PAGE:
Indyne, Inc. v. Abacus Technology Corporation, et al, No. 14-11058 (11th Cir. 2014)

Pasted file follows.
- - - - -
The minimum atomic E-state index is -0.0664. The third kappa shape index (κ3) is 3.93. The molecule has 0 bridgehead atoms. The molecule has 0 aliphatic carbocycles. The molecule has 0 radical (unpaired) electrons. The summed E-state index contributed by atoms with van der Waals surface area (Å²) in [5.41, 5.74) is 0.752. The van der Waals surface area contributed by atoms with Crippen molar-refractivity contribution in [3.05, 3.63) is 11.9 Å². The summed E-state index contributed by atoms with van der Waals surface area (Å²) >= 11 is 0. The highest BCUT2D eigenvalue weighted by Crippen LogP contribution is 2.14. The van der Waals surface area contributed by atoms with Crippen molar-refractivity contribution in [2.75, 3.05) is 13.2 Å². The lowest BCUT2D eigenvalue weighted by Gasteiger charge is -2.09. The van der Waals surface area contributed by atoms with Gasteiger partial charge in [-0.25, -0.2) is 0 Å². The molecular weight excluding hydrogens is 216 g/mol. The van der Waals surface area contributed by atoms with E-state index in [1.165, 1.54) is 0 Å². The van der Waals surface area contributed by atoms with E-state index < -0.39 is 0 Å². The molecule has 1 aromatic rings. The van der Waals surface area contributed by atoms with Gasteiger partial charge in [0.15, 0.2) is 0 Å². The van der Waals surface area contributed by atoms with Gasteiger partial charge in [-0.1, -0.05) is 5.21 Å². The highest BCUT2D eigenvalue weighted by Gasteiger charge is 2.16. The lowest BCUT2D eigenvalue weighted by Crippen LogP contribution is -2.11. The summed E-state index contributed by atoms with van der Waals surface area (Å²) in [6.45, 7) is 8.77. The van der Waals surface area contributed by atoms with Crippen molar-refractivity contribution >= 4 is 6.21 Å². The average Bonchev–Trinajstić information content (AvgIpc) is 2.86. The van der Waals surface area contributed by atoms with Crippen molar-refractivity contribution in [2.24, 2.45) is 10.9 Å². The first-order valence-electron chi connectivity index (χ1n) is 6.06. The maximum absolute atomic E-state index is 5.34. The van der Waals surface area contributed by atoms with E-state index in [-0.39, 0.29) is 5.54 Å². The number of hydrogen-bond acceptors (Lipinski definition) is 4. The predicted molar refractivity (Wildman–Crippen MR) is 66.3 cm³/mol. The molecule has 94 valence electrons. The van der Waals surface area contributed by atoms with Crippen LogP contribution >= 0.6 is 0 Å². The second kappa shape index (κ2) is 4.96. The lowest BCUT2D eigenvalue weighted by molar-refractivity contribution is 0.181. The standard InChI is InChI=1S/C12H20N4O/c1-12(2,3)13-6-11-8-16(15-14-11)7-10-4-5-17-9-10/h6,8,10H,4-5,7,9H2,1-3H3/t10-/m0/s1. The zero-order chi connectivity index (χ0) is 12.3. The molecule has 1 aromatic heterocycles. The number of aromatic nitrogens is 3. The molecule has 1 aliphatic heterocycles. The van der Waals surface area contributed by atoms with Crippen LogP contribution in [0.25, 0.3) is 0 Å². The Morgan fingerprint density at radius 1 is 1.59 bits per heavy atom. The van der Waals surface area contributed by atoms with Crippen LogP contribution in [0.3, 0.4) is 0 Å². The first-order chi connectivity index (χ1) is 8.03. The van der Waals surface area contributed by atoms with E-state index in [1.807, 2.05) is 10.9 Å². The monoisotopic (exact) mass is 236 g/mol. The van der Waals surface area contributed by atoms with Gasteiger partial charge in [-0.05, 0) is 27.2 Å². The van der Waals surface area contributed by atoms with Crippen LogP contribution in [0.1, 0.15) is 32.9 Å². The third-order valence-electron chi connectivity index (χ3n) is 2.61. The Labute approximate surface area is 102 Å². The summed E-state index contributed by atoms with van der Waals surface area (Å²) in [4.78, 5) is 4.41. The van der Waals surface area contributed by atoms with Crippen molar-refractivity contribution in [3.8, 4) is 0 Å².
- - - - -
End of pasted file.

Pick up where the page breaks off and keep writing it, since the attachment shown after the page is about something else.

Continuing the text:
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Case: 14-11058 Date Filed: 09/24/2014 Page: 1 of 7 [DO NOT PUBLISH] IN THE UNITED STATES COURT OF APPEALS FOR THE ELEVENTH CIRCUIT ________________________ No. 14-11058 Non-Argument Calendar ________________________ D.C. Docket No. 6:11-cv-00137-ACC-DAB INDYNE, INC., Plaintiff-Appellant, versus ABACUS TECHNOLOGY CORPORATION, JERRY RENINGER, MATTHEW BOYLAN, Defendants-Appellees. ________________________ Appeal from the United States District Court for the Middle District of Florida ________________________ (September 24, 2014) Case: 14-11058 Date Filed: 09/24/2014 Page: 2 of 7 Before ED CARNES, Chief Judge, TJOFLAT and ROSENBAUM, Circuit Judges. PER CURIAM: InDyne, Inc. appeals the district court s order awarding attorney s fees to the defendants in this copyright case. I. InDyne brought a claim for copyright infringement against Jerry Reninger, Matthew Boylan, and Abacus Technology (collectively Abacus). InDyne alleged that Abacus had infringed InDyne s copyright over its Program Information Management System (PIMS) software. That claim arose from the fact that Abacus, while setting up a website for NASA, had copied portions of the PIMS software. The district court granted summary judgment to Abacus on the infringement claim, concluding that InDyne had not presented evidence sufficient to allow a reasonable jury to find that the elements of InDyne s software that Abacus had copied were original and thus deserving of copyright protection. We affirmed that decision. InDyne, Inc. v. Abacus Tech. Corp., 513 F. App x 858 (11th Cir. 2013) (unpublished). Under 17 U.S.C. § 505, the district court then ordered InDyne to pay Abacus reasonable attorney s fees. InDyne, Inc. v. Abacus Tech. Corp., No. 6:11cv-137-Orl-22DAB, 2014 WL 1400658 (M.D. Fla. Feb. 25, 2014). The district court identified three factors justifying its decision to award those fees. First, it 2 Case: 14-11058 Date Filed: 09/24/2014 Page: 3 of 7 ruled that InDyne s decision to file a copyright infringement claim even though it did not have a copy of the copyrighted material was objectively unreasonable. Id. at *9. Second, it found that InDyne s motivation in bringing the suit was questionable. Id. Third, it reasoned that an award of attorney s fees would further the purposes of the Copyright Act because it would deter future litigants from suing for infringement of software copyrights without being able to produce the software code. See id. at *9 10. Taken together, these factors weigh[ed] in favor of an imposition of fees. Id. at *10. InDyne now appeals that order. II. A district court may award a reasonable attorney s fee to the prevailing party in a civil copyright-infringement action. 17 U.S.C. § 505. The district court awards § 505 attorney s fees as a matter of the court s discretion. Fogerty v. Fantasy, Inc., 510 U.S. 517, 534, 114 S.Ct. 1023, 1033 (1994). In deciding whether to make such an award, the court considers whether imposition of attorney s fees will further the goals of the Copyright Act, i.e., by encouraging the raising of objectively reasonable claims and defenses, which may serve not only to deter infringement but also to ensure that the boundaries of copyright law are demarcated as clearly as possible. MiTek Holdings, Inc. v. Arce Eng g Co., Inc., 198 F.3d 840, 842 43 (11th Cir. 1999) (alteration and quotation marks omitted). Courts consider factors such as frivolousness, motivation, objective 3 Case: 14-11058 Date Filed: 09/24/2014 Page: 4 of 7 unreasonableness (both in the factual and in the legal components of the case) and the need in particular circumstances to advance considerations of compensation and deterrence, if the application of those factors furthers the purposes of the Copyright Act. Fogerty, 510 U.S. at 534 n.19, 114 S.Ct. at 1033 n.19 (quoting Lieb v. Topstone Indus., Inc., 788 F.2d 151, 156 (3d Cir. 1986)). We review an award of Copyright Act attorney s fees for an abuse of discretion. Montgomery v. Noga, 168 F.3d 1282, 1303 (11th Cir. 1999). InDyne first contends that Abacus is a bad actor that committed massive copyright infringement against InDyne and got away with it. InDyne thus asserts that the district court abused its discretion because under those circumstances, rewarding Abacus with attorney s fees would not serve the purposes of the Copyright Act. But that contention is contrary to the district court s finding, which we previously affirmed, that InDyne could not prove and Abacus was therefore not liable for copyright infringement. 1 InDyne s bare 1 The conclusion that Abacus is not liable for copyright infringement is the law of the case. Under the law-of-the-case doctrine, an appellate court s findings of fact and conclusions of law are generally binding in all subsequent proceedings in the same case in the trial court or on a later appeal. This That & the Other Gift & Tobacco, Inc. v. Cobb Cnty., 439 F.3d 1275, 1284 (11th Cir. 2006) (quotation mark omitted). The doctrine further bars relitigation of issues decided by necessary implication, even if they were not addressed explicitly. See id.; Transamerica Leasing, Inc. v. Inst. of London Underwriters, 430 F.3d 1326, 1331 ( While the doctrine encompasses only those issues previously determined, the law is clear that it comprehends things decided by necessary implication as well as those decided explicitly ) (quotation marks and alteration omitted). Our opinion affirms on the basis of the thorough and well-reasoned opinion of the district court, which found Abacus not liable for copyright infringement. InDyne, 513, F. App x at 858; see also InDyne, 876 F. Supp. 2d at 1293 (granting summary judgment to Abacus). 4 Case: 14-11058 Date Filed: 09/24/2014 Page: 5 of 7 assertion that Abacus behaved badly is an invitation to relitigate the alreadydecided merits of this case, not a ground for reversing the award of attorney s fees. Second, InDyne contends that the district court abused its discretion because InDyne s decision to sue despite lacking key evidence was not objectively unreasonable. To survive a motion for summary judgment, a party must produce evidence such that a reasonable jury could return a verdict for it. Anderson v. Liberty Lobby, Inc., 477 U.S. 242, 248, 106 S.Ct. 2505, 2510 (1986). But when it sued, InDyne no longer had a copy of the copyrighted version of the PIMS software or even a clear software revision history. Without the software and without a revision history, InDyne had insufficient evidence to show which parts of the copyrighted work were protectable. 2 InDyne claims that it relied on our decision in Montgomery v. Noga, 168 F.3d 1282, 1303 (11th Cir. 1999), for the proposition that it could have proved the content of its copyrighted work using witness testimony. But Montgomery does 2 As one element of its prima facie case, InDyne had to show that the parts of code Abacus copied were protectable original works of authorship. Not all elements of every copyrighted work are protected. Feist Publ ns, Inc. v. Rural Tel. Serv. Co., 499 U.S. 340, 348, 111 S.Ct. 1282, 1289 (1991) ( [T]he mere fact that a work is copyrighted does not mean that every element of the work may be protected. ). Computer code, for example, often includes instructions that are unprotectable ideas or are dictated by efficiency or external factors, or [are] taken from the public domain instructions that are, in other words, not protectable under copyright law. InDyne, 876 F. Supp. 2d at 1287; see also 17 U.S.C. § 102 ( Copyright protection subsists . . . in original works of authorship fixed in any tangible medium of expression . . . . ). . 5 Case: 14-11058 Date Filed: 09/24/2014 Page: 6 of 7 not stand for that proposition. There, we were able to review the software itself and a detailed revision history to assess whether the updated software exhibited sufficient originality to merit copyright protection. See id. at 1290 91. Here, by contrast, InDyne could not show the court the software or a revision history for its chameleon-like, constantly morphing software, without which it could not prove its prima facie case. InDyne, 876 F. Supp. 2d at 1280. The district court therefore did not abuse its discretion when it ruled that InDyne s decision to bring this suit without proof of an element of its prima facie case was objectively unreasonable. Finally, InDyne disputes the district court s conclusion that its motives were questionable. But we need not address that finding because the district court noted that even if it had found that this factor weighed in favor of InDyne, the other factors outweighed it. InDyne, 2014 WL 1400658, at *9 n.7; cf. Fed. R. Civ. P. 61 ( At every stage of the proceeding, the court must disregard all errors and defects that do not affect any party s substantial rights. ). In short, the district court did not abuse its discretion in awarding Abacus its reasonable attorney s fees. In doing so, it appropriately weighed the objective unreasonableness of InDyne s decision to bring suit, InDyne s apparent motivation, and the need to deter future litigants who would sue for copyright infringement without producible evidence of their copyrighted work. 6 Case: 14-11058 Date Filed: 09/24/2014 Page: 7 of 7 III. The district court s award of attorney s fees is AFFIRMED. The parties unopposed motions to file out of time are GRANTED. Abacus motion for damages under Federal Rule of Appellate Procedure 38 is DENIED. 3 3 We conclude that InDyne s appeal is not frivolous, and we therefore deny Abacus Rule 38 motion for damages. See Fed. R. App. P. 38 ( If a court of appeals determines that an appeal is frivolous, it may . . . award just damages and single or double costs to the appellee. ). 7